Buying a car for 3 young children can be difficult but isn’t impossible. There’s no need to rule out a standard 5-seater car, as long as it will allow you to fit 3 across, all with support legs such as the Citroen C5 Aircross. If you feel you would actually get use out of the extra seats there are still some practical 7 seater options available – but keep in mind the 3rd row of seats will take away from your boot space and may not be comfortable for teenagers and older children.

No matter what car you buy you will need to consider the child seats you already have and maybe change them for narrower/updated versions. We’ll always recommend rear-facing and Swedish Plus Tested seats over others for children under 5 years old. If you feel your older child is ready for a high back booster take a look at our guide here.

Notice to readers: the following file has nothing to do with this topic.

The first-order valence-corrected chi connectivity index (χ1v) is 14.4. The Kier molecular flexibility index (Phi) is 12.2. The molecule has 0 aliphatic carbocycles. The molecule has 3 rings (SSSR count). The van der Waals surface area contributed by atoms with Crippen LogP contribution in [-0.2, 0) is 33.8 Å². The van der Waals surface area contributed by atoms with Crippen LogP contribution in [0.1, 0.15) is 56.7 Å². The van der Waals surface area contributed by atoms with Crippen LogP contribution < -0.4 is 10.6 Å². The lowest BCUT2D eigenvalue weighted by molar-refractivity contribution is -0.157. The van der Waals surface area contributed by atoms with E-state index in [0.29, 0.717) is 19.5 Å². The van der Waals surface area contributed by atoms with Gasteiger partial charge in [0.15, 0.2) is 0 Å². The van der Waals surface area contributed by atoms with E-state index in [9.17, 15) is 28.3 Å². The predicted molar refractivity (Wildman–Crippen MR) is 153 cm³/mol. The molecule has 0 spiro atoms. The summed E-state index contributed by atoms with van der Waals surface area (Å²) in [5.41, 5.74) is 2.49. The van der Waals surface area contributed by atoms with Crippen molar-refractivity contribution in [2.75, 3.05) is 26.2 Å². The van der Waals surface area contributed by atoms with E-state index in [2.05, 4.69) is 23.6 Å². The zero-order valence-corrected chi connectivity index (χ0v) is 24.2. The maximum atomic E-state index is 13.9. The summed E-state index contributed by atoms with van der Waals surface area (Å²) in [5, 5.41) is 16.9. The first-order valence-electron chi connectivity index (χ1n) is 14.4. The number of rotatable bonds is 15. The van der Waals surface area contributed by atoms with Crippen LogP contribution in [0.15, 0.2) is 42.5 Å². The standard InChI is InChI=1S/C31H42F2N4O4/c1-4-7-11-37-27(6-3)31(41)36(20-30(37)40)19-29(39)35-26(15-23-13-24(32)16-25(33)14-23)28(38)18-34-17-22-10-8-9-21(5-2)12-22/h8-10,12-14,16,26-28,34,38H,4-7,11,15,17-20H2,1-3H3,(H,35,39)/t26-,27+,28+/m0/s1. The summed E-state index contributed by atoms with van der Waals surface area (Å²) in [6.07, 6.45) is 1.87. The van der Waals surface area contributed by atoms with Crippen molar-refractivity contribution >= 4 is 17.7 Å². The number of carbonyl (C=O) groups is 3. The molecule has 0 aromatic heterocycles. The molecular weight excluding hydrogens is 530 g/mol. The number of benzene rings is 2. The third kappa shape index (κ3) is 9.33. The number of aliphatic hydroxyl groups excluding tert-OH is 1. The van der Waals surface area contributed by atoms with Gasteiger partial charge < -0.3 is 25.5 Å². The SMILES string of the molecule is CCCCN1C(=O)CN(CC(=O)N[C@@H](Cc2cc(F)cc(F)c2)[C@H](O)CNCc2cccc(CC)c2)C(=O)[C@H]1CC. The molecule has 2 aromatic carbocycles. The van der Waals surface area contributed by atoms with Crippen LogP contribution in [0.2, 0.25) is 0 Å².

A reputable retailer will be able to try out various seats in your new car to make sure that you can get a good and safe fit and may be able to recommend 3 across options that have worked for them in the past. Always check your car manual to make sure that the seats you want to use are allowed.

 

Suzanne Keane

25th April 2022

Author: Suzanne Keane

A confirmed petrol head with a penchant for Retro VW’s, Suzanne has been taking apart (and sometimes putting back together) her own cars for years! You can follow Suzanne on Twitter at @_suzannekeane